Do we still need to be hysterical about tutoring?

Yet again, a combination of lazy journalism and tuition agencies lining up to promote themselves has resulted in a news ‘story’ about tutoring. Both The Times and The Evening Standard have jumped on the bandwagon with tales of the tutoring ‘arms race’ and its ‘epidemic’ proportions. Take the following quote from Scotland’s Sunday Herald:

A combination of pushy parents and increasing pressure to do well has forced more and more pupils to sign up for extra lessons – so many that some educationalists are now worried about the effects of that pressure.

The funny thing about the above quote is that I actually dug it out from an article published in 2001 – almost ten years ago.

One of the problems with this area is that there is very little independent research into private tutoring, and that with a dose of media hysteria statements such as the following from Mylene Curtis of Fleet Tutors (in the Times article) can end up turning into self-fulfilling prophecies:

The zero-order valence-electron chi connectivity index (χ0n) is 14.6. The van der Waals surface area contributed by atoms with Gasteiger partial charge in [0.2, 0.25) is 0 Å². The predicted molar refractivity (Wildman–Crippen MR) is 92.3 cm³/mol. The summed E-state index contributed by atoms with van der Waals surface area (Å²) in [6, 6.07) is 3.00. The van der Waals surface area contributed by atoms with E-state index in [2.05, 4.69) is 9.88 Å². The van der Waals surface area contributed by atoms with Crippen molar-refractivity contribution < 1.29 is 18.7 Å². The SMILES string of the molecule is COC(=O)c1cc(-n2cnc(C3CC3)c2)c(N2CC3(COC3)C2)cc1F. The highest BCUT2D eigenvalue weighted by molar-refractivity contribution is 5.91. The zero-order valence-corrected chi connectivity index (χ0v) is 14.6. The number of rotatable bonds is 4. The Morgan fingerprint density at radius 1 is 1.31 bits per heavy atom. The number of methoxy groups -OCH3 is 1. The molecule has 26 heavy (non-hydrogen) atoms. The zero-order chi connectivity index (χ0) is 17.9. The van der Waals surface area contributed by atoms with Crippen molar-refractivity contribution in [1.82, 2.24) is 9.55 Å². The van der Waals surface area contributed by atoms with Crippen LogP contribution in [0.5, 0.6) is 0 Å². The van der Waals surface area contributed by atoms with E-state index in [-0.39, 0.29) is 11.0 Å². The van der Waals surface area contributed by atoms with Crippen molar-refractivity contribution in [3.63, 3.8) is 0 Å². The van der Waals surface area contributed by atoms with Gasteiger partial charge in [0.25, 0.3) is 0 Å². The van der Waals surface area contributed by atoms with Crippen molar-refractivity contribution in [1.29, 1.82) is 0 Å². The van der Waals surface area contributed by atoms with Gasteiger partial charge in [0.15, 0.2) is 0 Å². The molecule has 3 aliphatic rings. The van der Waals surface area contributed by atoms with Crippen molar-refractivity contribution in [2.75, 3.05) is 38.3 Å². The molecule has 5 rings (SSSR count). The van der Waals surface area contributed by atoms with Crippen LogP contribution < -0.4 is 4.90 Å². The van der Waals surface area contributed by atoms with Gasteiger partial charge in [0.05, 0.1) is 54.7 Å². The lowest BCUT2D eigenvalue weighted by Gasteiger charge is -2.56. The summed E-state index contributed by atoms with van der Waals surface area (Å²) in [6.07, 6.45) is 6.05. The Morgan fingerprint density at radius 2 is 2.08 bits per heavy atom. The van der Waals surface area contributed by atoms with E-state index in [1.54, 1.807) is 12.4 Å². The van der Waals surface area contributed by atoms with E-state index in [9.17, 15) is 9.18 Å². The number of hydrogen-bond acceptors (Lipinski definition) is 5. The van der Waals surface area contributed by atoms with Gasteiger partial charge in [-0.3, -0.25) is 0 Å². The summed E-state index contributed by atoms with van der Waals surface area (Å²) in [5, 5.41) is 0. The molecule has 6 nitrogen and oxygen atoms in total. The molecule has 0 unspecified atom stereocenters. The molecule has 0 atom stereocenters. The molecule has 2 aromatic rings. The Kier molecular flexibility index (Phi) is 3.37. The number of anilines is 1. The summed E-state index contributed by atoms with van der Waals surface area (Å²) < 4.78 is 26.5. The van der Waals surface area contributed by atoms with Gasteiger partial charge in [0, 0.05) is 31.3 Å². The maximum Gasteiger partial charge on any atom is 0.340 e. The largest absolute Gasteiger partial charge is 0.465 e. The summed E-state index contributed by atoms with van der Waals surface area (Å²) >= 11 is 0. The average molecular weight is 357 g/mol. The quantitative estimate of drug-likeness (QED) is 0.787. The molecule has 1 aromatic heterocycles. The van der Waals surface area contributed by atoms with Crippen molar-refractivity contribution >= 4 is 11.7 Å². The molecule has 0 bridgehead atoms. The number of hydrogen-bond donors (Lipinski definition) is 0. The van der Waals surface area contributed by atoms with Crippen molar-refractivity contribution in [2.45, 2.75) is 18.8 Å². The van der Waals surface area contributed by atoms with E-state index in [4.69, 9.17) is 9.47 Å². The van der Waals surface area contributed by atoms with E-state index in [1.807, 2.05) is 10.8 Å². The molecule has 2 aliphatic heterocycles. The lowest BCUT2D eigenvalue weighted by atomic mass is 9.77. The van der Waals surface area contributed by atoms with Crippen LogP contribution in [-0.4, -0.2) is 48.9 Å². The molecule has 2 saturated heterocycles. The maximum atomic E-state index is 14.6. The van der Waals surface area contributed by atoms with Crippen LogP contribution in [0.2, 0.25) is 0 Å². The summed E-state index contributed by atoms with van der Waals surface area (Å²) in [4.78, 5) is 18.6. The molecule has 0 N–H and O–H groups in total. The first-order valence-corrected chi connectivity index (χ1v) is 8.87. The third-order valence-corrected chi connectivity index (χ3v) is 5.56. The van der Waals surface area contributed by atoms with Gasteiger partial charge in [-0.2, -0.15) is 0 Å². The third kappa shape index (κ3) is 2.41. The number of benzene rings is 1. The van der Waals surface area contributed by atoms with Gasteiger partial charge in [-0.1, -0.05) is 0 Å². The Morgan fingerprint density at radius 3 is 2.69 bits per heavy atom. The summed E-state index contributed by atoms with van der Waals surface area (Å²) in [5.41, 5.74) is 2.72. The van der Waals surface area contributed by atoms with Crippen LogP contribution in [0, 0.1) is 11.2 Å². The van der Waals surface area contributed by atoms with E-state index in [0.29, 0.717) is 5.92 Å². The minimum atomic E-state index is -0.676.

There is a fear factor among parents … They are unsettled by constantly changing initiatives, lack of confidence in local schools, dropping standards and under-qualified teachers.

The fact is that Britain’s schools are not in crisis, no matter what the headline writers would have us believe. The recent Cambridge Review – the most comprehensive enquiry into English primary education for 40 years – found that primary teachers have never neglected the 3Rs and that primary schools may be “the one point of stability and positive values in a world where everything else is changing and uncertain”.

Journalists’ assumptions about what it is that tutors do also need to be challenged. Anne McElvoy’s claim in The Standard that parents are so worried that they will pay tutors for “stuffing yet more learning into their young” fundamentally misunderstands the psychology of tutoring. The research (see here) actually shows that, more than any other form of learning, tutoring stimulates independent thinking.

Moreover, because the power of tutoring lies mainly in the constructive contributions of the student themselves, the need for so-called expert tuition is diminished and tutoring needn’t be as socially iniquitous as many commentators like to make out. In other words, a novice tutor (or parent, sibling or friend) with a good grasp of the subject could instead achieve excellent results through very simple means.